The first whiff of spring is a joyful time for gardeners – unless you left your run a bit late, or didn’t even get started! Here are some ways to salvage the situation so you can still enjoy the flowering and planting pleasures of the season.
- Spring-flowering bulbs If you’re still sitting on a bag of daffodils, tulips or hyacinths, then get them into the ground or a pot now. Bulbs aren’t like seeds, which can be left unplanted for years – they need to go through the growing cycle each year or they will shrivel and die. Planting this late means you’re unlikely to get good flowering, but give them an application or two of fertiliser, and hopefully they’ll do well for you next year. To get your fix of spring-bulb flowers this year, splash out at the nursery or florist on a few pots of flowering bulbs.
- Unpruned roses Most established repeat-flowering roses need a winter prune to stimulate new growth and better flowering. And, yes, unless you live in a very cold region, it should have been done by now. The solution is to simply pretend that you live in a very cold region and do what they do there by pruning later. And by later we mean now! Your first flush of flowers will be delayed but it will be a much better flush than if you hadn’t pruned at all.
- Vegie-patch failures If one look at your vegie patch tells you you’ve been more successful at growing weeds than cauliflowers, then now is the time to prepare for success with the next crop. Yank out weeds and any weak vegies that have failed to flourish. Apply a generous layer of manure, compost and organic pellets. Finish with a dusting of dolomite, then dig it all in. Water in with liquid seaweed, cover with sugarcane mulch and leave for a couple of weeks to allow the worms and microbes to do their thing. By then, your patch will be ready for planting or sowing warm-season crops, and you’ll get that spring-planting endorphin rush.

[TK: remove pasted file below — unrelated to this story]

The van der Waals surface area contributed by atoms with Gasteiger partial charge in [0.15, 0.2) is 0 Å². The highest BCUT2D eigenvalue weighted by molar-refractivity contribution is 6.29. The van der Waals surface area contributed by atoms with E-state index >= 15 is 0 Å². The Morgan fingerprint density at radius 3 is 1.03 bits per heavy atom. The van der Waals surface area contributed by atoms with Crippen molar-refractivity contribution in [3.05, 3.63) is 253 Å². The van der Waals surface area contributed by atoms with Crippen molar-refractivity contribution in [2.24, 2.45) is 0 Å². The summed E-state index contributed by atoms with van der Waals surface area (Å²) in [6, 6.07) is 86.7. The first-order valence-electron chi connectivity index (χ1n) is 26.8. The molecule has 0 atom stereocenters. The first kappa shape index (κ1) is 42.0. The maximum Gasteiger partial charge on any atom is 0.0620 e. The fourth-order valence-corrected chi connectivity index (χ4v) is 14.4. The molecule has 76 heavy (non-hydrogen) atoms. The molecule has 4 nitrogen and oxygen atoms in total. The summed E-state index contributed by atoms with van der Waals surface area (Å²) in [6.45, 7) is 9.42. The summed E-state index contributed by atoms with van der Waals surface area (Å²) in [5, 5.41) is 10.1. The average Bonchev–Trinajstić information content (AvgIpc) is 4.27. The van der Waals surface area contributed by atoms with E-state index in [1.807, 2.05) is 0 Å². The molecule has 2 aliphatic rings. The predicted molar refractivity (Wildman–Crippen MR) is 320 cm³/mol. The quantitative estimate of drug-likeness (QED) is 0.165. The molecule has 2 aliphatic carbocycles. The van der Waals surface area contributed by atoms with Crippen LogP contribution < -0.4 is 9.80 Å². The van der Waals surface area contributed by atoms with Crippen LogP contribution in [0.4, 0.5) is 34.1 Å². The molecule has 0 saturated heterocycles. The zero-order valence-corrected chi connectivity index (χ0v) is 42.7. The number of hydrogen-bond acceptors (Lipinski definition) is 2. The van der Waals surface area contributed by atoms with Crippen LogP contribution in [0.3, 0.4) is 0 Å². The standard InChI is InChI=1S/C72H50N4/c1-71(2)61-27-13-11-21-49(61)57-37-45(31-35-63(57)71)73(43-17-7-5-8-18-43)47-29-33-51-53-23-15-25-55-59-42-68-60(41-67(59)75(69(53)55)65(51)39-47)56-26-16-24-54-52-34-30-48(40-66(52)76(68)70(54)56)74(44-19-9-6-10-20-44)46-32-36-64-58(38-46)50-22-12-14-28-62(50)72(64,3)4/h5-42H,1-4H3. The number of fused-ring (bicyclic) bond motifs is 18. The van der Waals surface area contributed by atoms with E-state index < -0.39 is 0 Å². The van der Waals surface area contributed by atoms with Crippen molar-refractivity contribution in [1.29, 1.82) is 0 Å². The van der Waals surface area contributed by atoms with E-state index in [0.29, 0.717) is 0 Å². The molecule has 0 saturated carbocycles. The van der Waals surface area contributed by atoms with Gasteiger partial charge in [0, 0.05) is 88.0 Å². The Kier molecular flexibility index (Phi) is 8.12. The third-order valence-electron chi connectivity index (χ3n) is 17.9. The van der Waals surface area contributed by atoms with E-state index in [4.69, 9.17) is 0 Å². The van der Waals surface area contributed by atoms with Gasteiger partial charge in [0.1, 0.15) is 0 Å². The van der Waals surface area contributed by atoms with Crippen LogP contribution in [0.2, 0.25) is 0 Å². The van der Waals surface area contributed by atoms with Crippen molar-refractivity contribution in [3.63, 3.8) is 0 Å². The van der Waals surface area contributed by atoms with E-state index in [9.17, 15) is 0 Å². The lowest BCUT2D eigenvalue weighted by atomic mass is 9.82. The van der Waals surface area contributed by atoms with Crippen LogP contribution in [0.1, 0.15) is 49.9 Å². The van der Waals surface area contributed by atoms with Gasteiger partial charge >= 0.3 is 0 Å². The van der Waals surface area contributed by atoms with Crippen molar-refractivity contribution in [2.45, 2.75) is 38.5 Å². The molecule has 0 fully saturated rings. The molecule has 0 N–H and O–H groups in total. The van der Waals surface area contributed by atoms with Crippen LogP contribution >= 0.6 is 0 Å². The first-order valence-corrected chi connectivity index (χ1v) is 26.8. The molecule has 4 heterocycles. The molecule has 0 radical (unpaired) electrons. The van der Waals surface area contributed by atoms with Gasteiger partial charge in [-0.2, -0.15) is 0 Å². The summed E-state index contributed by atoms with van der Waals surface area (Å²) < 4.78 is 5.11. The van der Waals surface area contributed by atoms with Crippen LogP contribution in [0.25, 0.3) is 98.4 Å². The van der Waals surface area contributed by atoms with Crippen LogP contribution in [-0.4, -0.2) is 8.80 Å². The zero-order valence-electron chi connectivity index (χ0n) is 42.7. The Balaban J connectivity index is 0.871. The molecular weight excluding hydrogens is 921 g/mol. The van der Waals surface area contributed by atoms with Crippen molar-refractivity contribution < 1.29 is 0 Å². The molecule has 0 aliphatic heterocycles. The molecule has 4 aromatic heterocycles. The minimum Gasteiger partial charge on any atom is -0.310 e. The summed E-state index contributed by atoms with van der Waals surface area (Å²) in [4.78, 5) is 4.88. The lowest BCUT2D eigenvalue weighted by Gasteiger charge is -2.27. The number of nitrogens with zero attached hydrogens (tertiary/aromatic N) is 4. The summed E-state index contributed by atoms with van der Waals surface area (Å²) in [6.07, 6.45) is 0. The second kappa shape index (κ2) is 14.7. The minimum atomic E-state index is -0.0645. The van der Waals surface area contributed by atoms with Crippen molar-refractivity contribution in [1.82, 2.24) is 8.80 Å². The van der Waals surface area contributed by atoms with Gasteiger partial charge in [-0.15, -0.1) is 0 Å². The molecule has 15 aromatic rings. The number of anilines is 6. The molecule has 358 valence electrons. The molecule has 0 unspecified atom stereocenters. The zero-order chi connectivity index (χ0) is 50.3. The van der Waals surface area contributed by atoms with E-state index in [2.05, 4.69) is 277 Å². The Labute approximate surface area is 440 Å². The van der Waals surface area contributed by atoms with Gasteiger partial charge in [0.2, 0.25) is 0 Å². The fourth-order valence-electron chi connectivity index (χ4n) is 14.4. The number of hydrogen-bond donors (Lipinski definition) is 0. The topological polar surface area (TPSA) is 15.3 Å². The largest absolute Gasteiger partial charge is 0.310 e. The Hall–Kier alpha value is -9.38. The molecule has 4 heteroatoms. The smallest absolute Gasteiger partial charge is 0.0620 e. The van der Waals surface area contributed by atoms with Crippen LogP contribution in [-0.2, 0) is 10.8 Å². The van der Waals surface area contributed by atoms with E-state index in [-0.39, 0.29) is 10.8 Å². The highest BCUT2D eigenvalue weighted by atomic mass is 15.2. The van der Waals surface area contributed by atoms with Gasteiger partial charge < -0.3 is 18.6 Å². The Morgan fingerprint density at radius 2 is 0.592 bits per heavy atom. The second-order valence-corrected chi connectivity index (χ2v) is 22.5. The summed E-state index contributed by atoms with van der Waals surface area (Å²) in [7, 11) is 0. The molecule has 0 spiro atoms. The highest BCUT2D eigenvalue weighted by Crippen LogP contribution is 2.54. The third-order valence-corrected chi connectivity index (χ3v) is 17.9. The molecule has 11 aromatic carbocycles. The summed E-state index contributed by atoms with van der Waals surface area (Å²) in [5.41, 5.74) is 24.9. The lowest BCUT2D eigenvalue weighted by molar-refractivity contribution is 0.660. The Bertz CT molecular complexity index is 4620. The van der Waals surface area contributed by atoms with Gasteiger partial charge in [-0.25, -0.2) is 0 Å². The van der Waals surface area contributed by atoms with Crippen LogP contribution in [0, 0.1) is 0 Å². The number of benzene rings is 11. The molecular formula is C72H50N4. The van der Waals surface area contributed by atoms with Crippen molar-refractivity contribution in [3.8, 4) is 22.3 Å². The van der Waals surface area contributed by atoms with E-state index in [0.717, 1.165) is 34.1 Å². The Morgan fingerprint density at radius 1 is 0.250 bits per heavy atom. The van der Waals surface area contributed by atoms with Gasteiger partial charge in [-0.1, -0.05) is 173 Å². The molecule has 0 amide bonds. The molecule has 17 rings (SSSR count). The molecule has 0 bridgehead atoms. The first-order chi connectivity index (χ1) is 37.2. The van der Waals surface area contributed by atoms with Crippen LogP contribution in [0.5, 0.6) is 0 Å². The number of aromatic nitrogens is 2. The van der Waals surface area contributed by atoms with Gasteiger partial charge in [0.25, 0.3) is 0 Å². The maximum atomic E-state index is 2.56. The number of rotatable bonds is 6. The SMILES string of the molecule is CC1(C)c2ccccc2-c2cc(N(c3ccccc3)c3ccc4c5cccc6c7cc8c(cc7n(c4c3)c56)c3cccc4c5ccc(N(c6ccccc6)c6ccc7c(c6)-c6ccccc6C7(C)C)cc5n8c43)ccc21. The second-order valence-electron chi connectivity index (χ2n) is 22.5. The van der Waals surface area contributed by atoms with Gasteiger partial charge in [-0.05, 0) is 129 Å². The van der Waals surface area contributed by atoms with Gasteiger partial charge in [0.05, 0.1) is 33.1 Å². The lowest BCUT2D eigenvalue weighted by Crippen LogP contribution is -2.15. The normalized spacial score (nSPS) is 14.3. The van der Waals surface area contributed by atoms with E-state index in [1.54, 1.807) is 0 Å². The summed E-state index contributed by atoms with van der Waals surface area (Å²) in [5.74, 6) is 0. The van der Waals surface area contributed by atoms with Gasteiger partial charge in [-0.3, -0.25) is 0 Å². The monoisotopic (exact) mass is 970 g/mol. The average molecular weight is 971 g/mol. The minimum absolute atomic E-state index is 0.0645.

- Last-minute plantings Winter is the time to plant a range of ornamentals and edibles as bare-rooted plants or dormant crowns – think roses, stone fruit trees, ornamental cherries, rhubarb, asparagus and berry canes. Even this late in the season, it’s worth checking online and at garden centres to see what they have left. Potted (leafed) versions of these plants do appear later in the year, but often the range of choices is limited – so act now.
For more great ways to get ready for spring, including pruning deciduous plants, doing a seed stocktake and sharpening your tools, pick up the August 2021 issue of ABC Gardening Australia magazine, out now.